What will be your approach towards mobilisation?
We will project the policy agenda that we want to attract people to what we stand for and build our identity around that. Then we will start mobilising right from the villages. In the villages there are opinion leaders whom we will appeal to; those who understand our reasoning, that there is no magic or other formula other than ensuring that the good people in any organisation being the dominant force. The moment you achieve that whether it is us in The Alliance or whichever other party it is, they will become the solution to the problems of the country. For as long as there is an imbalance and the balance of forces believe in self-aggrandisement, that kind of vehicle will promote corruption, nepotism, and repression and the population will resist you.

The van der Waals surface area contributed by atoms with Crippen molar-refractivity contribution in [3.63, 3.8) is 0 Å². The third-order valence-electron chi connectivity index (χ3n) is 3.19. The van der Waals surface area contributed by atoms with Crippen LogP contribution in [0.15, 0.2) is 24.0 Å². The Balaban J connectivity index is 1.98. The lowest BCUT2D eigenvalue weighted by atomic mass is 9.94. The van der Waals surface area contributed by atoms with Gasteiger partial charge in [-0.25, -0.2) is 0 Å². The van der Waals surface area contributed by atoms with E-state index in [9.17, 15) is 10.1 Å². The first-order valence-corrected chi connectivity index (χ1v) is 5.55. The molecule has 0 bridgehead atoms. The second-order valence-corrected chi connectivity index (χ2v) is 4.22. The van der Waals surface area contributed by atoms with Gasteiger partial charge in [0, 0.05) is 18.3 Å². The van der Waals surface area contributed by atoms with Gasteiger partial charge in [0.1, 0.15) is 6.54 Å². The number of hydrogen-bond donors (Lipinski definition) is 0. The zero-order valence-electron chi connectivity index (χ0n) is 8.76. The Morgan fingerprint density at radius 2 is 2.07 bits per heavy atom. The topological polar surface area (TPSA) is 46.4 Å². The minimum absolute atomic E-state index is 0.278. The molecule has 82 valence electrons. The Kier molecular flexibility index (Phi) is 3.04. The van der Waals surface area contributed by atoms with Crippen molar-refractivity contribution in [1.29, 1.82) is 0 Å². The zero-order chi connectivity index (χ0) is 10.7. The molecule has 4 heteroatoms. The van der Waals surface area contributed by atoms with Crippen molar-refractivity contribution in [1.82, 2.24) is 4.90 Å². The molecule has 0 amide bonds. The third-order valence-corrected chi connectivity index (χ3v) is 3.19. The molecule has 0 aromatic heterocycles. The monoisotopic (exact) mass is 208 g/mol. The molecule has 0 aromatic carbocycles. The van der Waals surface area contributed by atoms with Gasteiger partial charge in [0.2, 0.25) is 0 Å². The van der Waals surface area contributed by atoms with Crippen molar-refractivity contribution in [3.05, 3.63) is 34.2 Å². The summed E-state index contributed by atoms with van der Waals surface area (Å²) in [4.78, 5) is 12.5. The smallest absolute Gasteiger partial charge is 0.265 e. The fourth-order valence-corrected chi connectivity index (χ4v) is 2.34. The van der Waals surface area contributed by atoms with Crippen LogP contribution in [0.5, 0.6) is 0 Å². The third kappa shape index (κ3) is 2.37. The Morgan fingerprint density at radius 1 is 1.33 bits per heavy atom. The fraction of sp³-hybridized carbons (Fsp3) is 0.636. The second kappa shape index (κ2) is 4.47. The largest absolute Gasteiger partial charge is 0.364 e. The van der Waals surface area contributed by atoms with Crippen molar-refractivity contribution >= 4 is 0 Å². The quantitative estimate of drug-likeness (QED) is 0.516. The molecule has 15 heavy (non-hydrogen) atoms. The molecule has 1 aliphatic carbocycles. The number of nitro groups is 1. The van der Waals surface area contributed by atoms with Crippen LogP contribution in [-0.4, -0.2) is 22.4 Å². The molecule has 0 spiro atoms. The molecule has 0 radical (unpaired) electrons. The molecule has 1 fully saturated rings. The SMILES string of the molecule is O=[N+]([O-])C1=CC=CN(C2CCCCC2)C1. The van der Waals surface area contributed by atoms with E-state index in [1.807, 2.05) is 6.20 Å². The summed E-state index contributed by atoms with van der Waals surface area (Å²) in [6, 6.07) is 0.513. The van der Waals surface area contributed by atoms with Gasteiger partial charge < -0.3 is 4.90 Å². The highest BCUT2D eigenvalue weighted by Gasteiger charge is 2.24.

It is really as simple as that. If more people get that, the turnaround of this country will be easier. No form of magic will turn this around. The good people who want to do the right things must go into the parties and influence them. I cannot understand how something that simple can elude our understanding for so long. As the Bible says; whatever a man sows, so shall he reap.
You barely have time to recruit people to stand on the ANT ticket in the 2021 elections. How do you plan to pull this off?
The good thing is that we are operating in an environment where a significant number of people want change. So we will not be going to ripen a raw situation, we are simply going to pick fruits. We have to apply the techniques needed to tap into that favourable situation and recruit and organise them.